Refinishing a sun oxidized kevlar Kayak

Discussion in 'Boat and Accessory Building' started by Water Horse, Jul 3, 2015.

  1. Water Horse

    Water Horse Paddler

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    My son just bought a 2007 kevlar Tsunami 175 pro. The fellow we bought it from had stored the kayak hull up for the past 7 years in the sun. It looked in pristine condition and we thought we got a good deal but when we brought it home we noticed that oxidation on the hull was extensive. The kayak is a red top and white bottom. When we run our hand along the white hull a white powdery substance comes off on our hands. Can this be brought back to life? What is the best approach/products to use? I have never dealt with this kind of problem before - don't know where to start.
     
  2. Astoriadave

    Astoriadave Paddler

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    Hard to say what you have without looking at it. My understanding is that Kevlar demands epoxy in layup, but don't know what the gel coat is. Probably the white stuff is from too much time in the sun. Contact the manufacturer for advice, I suspect. I bet you will need to sand carefully, then renew the gel coat.
     
  3. JohnAbercrombie

    JohnAbercrombie Paddler

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    Is the goal to make the boat hull look 'like new' or is the concern about something structural?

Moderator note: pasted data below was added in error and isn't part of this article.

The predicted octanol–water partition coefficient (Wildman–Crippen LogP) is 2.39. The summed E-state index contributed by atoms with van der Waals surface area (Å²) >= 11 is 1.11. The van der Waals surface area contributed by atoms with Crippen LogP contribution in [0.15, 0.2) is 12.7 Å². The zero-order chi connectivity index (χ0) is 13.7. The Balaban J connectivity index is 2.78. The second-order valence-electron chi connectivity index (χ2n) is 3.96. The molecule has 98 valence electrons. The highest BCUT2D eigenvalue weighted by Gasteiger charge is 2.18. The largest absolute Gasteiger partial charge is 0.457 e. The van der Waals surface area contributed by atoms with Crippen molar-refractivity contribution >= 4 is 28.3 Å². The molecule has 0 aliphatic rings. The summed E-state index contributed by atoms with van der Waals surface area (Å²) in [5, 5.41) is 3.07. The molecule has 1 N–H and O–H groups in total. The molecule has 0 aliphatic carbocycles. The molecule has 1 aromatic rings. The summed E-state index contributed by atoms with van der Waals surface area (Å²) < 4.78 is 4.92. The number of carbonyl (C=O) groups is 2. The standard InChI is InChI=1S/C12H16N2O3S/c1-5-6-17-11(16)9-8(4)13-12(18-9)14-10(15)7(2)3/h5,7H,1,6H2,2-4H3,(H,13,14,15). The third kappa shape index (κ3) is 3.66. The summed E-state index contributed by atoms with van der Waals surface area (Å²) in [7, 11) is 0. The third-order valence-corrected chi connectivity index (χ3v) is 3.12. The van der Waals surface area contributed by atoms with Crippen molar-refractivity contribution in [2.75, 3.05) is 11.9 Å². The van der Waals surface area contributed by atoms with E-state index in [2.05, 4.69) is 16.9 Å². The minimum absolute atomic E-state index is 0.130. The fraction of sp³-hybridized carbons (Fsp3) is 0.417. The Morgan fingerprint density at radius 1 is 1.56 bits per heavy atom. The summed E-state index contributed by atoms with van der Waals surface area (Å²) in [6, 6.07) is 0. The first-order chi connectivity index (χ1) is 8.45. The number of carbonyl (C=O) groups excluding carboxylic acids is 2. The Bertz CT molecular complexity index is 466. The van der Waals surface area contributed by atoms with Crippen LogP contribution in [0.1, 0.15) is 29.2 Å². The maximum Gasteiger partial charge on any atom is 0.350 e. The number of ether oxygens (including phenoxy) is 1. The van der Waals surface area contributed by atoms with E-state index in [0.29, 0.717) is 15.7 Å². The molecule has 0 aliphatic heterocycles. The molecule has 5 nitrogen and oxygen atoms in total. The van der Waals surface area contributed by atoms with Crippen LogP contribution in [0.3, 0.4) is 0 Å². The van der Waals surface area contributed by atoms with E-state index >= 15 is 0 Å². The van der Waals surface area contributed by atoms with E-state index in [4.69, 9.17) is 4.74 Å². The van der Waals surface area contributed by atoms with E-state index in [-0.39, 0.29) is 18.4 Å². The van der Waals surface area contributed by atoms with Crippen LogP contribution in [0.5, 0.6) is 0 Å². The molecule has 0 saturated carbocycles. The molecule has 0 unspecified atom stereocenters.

I'd start with a 'Scotchbrite' or similar scrub pad and give the hull a good scrubbing with detergent and water.
    If only the very surface of the gelcoat is affected, this may be enough.
    Next step would be to try rubbing and polishing compound on a small area (on the bottom) to see if the gloss is restored at all. If that works you can 'do' the entire hull. Autobody shops or the finish shelf in your auto supply store will have what you need; chandlers often carry the 3M Finesse products and similar.

    I'd avoid sanding with anything coarser than 320 and water, unless you intend to do some serious refinishing.

    Also, try to avoid using any polish with silicones. It will interfere with future refinishing work. Removing silicone polish is possible but an extra step and a 'pain'. Silicone-free car/boat polishes are available.
     
  4. Water Horse

    Water Horse Paddler

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    Thanks for the advice. It would be nice to have it look like new again but we were worried about how this deterioration might affect the kayak's integrity in the long run.

    Would a wax like this be the a good polishing compound?

    Meguiar's Flagship Premium Marine Wax

    http://www.canadiantire.ca/en/pdp/megui ... ZgZFWCtmlV
     
  5. Astoriadave

    Astoriadave Paddler

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    I did a search and could not find silicones listed in the ingredients, at least in the MSDS. Unless the ingredient is hazardous, however, it is not required in the MSDS. When you get hold of the container, see what it says.
     
  6. Astoriadave

    Astoriadave Paddler

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    Searched another way. Down a ways under the M subset, they indicate surfaces treated with that wax are not paintable. Context suggests that is due to presence of silicones.

    http://www.meguiarsonline.com/forums/sh ... afe-or-Not

    I'd avoid any wax until you are done reconditioning the surface. Then, consider 303. No silicones in it.
     
  7. JohnAbercrombie

    JohnAbercrombie Paddler

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    Gelcoat is there to scrape off with rocks and barnacles, and then you can apply more. :D